Get your diet right

I probably don’t need to tell you this but a healthy person generally looks better than someone who’s sickly, and that’s because your overall health also affects how your skin looks.

That being said, proper nutrition is a key part of how to lose weight without looking older.

A study from Dermato Endocrinology on the link between nutrition and skin aging specifically mentions these nutrients:

Vitamin C and E

Both these vitamins act synergistically. Vitamin C helps preserve vitamin E whereas vitamin E helps with collagen. Both are also powerful antioxidants that hunt down free radicals that may damage skin integrity.

These vitamins can be found in fruits and vegetables including citrus fruits and vegetable oils.

Vitamin A and beta carotene (carotenoids)

Like the previous vitamins, carotenoids and its derivatives (e.g. vitamin A, beta carotene) are powerful antioxidants that promote skin health. Other notable carotenoids include astaxanthin, lycopene, and retinol.

These nutrients and compounds help protect your skin from UV damage which, in turn, reduces asking sagging and wrinkling.

They can be found naturally in carrots, tomatoes, watermelon, pumpkins, sweet potatoes, salmon, trout, crustaceans, milk, cheese, and eggs.

Vitamin D

Your skin is the main site where your body produces biologically active vitamin D3. Consequently, the vitamin also protects your skin from harmful UVB exposure which has been found to damage skin.

However, the processing where your skin converts sunshine to vitamin D gets less efficient with age. Not only does this increase your risk of vitamin D deficiency but also reduces the protective properties of the vitamin.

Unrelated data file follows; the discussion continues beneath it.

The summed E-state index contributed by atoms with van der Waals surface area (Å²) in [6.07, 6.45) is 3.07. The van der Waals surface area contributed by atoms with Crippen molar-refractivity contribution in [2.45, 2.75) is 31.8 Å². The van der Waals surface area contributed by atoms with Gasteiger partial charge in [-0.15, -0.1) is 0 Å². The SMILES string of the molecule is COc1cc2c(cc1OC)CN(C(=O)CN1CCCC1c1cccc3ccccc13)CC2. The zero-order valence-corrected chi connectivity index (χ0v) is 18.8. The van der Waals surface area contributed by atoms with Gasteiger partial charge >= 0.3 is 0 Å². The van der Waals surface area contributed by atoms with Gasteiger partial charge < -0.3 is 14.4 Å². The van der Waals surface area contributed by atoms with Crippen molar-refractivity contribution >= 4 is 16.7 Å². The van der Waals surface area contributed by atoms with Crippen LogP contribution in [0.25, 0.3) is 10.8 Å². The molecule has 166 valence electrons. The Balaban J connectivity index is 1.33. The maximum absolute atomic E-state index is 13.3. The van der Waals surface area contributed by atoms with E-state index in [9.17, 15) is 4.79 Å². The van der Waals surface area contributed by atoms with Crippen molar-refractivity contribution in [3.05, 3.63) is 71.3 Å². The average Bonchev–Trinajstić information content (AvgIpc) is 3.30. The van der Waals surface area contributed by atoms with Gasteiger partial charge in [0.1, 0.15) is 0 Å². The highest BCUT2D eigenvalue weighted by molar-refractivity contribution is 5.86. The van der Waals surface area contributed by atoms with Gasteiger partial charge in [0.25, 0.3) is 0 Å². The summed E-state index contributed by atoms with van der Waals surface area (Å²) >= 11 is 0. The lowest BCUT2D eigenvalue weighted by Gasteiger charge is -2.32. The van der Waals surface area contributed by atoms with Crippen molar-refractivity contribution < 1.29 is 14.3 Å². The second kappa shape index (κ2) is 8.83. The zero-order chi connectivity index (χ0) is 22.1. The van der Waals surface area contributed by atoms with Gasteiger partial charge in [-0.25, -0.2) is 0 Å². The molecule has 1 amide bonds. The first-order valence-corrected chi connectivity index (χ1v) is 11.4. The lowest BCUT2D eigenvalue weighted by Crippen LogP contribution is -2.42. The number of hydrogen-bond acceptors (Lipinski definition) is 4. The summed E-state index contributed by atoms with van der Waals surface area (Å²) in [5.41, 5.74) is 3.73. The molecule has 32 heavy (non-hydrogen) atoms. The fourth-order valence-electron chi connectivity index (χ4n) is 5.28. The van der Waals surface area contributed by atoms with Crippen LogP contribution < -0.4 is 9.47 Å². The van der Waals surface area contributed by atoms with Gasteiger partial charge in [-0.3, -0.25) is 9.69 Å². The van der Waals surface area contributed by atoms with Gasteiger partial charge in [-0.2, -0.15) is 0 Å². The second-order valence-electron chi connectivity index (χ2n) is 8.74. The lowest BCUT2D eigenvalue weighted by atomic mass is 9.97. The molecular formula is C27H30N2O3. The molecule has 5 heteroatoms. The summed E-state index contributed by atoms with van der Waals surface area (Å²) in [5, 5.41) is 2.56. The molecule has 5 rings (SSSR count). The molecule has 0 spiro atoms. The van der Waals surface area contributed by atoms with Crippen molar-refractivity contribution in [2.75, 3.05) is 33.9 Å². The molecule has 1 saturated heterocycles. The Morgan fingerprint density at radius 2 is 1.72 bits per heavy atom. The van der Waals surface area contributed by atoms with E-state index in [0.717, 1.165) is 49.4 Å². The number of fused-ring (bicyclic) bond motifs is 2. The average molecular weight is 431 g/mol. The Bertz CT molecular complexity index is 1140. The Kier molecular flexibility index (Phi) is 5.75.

The NHS names fatty fish, red meat, liver, and eggs as good natural sources of vitamin D. Fortified foods are an option here, too.

Unsaturated fatty acids

Unsaturated fatty acids, including both poly- and monounsaturated fatty acids, have long been associated as “healthy fat”. Research from The Journal of Clinical and Aesthetic Dermatology also says that these fatty acids have several skin-protective properties, including:

  • Protection against UVB damage
  • Reduction of skin dryness and atrophy, and
  • Reduction of oxidative stress and inflammation

Sunscreen and moisturizers go a long way

While we’re on the topic of how different nutrients help protect your skin from UVB damage, sunscreen and moisturizers do that, too.

The Skin Cancer Foundation even says that broad-spectrum sunscreen protects against both UVB and UVA. This is important because UVA is associated more with skin aging compared to UVB.

For the average person, choose a sunscreen that’s at least SPF 15. If you spend more time in the sun though (e.g. workers and athletes who spend more time outdoors), SPF 30 should be your minimum.

Now, while sunscreen helps protect your skin, moisturizers help repair it.

According to The University of Tennessee Medical Center, your face is one of the few areas of your body that’s most sensitive. Your face also sheds more skin cells than most other parts of your body and it needs moisture to repair itself.

Moisturizers help prevent your skin from drying out, thus promoting repair.

Stay hydrated

Speaking of moisture…

Opinions about skin health and water intake are fairly divided. There’s a group that says drinking more water doesn’t help while there’s another that says it does. So, which is it?